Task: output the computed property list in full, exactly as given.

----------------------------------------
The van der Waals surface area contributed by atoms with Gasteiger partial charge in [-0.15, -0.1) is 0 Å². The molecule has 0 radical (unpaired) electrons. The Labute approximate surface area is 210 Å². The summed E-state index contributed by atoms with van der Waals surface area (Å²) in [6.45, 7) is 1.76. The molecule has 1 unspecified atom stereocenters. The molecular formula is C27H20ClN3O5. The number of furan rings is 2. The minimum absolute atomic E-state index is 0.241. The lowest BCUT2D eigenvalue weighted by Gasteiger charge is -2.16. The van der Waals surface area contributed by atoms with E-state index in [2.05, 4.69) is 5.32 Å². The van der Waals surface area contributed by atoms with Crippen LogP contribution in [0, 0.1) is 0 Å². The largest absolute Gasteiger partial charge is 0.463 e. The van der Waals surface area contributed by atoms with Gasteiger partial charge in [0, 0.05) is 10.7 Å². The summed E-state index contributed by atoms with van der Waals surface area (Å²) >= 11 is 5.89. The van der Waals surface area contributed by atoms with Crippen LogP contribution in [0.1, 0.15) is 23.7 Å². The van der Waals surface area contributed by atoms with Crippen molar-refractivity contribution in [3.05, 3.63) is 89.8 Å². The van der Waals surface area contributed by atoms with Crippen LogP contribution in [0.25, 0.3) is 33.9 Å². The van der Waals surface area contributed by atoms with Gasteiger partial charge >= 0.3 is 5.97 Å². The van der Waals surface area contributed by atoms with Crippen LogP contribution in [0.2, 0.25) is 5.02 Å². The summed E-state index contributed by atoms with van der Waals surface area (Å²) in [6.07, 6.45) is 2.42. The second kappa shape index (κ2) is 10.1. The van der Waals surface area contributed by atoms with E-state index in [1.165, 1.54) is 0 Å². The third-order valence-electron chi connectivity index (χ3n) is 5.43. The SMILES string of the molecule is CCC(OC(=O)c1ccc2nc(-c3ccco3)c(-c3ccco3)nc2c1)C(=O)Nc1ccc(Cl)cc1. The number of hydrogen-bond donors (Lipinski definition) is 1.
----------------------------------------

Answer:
The van der Waals surface area contributed by atoms with Gasteiger partial charge in [-0.15, -0.1) is 0 Å². The molecule has 0 radical (unpaired) electrons. The Labute approximate surface area is 210 Å². The summed E-state index contributed by atoms with van der Waals surface area (Å²) in [6.45, 7) is 1.76. The molecule has 1 unspecified atom stereocenters. The molecular formula is C27H20ClN3O5. The number of furan rings is 2. The minimum absolute atomic E-state index is 0.241. The lowest BCUT2D eigenvalue weighted by Gasteiger charge is -2.16. The van der Waals surface area contributed by atoms with E-state index in [2.05, 4.69) is 5.32 Å². The van der Waals surface area contributed by atoms with Crippen LogP contribution in [0, 0.1) is 0 Å². The largest absolute Gasteiger partial charge is 0.463 e. The van der Waals surface area contributed by atoms with Gasteiger partial charge in [0, 0.05) is 10.7 Å². The summed E-state index contributed by atoms with van der Waals surface area (Å²) >= 11 is 5.89. The van der Waals surface area contributed by atoms with Crippen LogP contribution in [0.1, 0.15) is 23.7 Å². The van der Waals surface area contributed by atoms with Crippen molar-refractivity contribution in [3.05, 3.63) is 89.8 Å². The van der Waals surface area contributed by atoms with Crippen LogP contribution in [0.25, 0.3) is 33.9 Å². The van der Waals surface area contributed by atoms with Gasteiger partial charge >= 0.3 is 5.97 Å². The van der Waals surface area contributed by atoms with Crippen LogP contribution in [0.2, 0.25) is 5.02 Å². The summed E-state index contributed by atoms with van der Waals surface area (Å²) in [6.07, 6.45) is 2.42. The second kappa shape index (κ2) is 10.1. The van der Waals surface area contributed by atoms with E-state index in [1.165, 1.54) is 0 Å². The third-order valence-electron chi connectivity index (χ3n) is 5.43. The SMILES string of the molecule is CCC(OC(=O)c1ccc2nc(-c3ccco3)c(-c3ccco3)nc2c1)C(=O)Nc1ccc(Cl)cc1. The number of hydrogen-bond donors (Lipinski definition) is 1.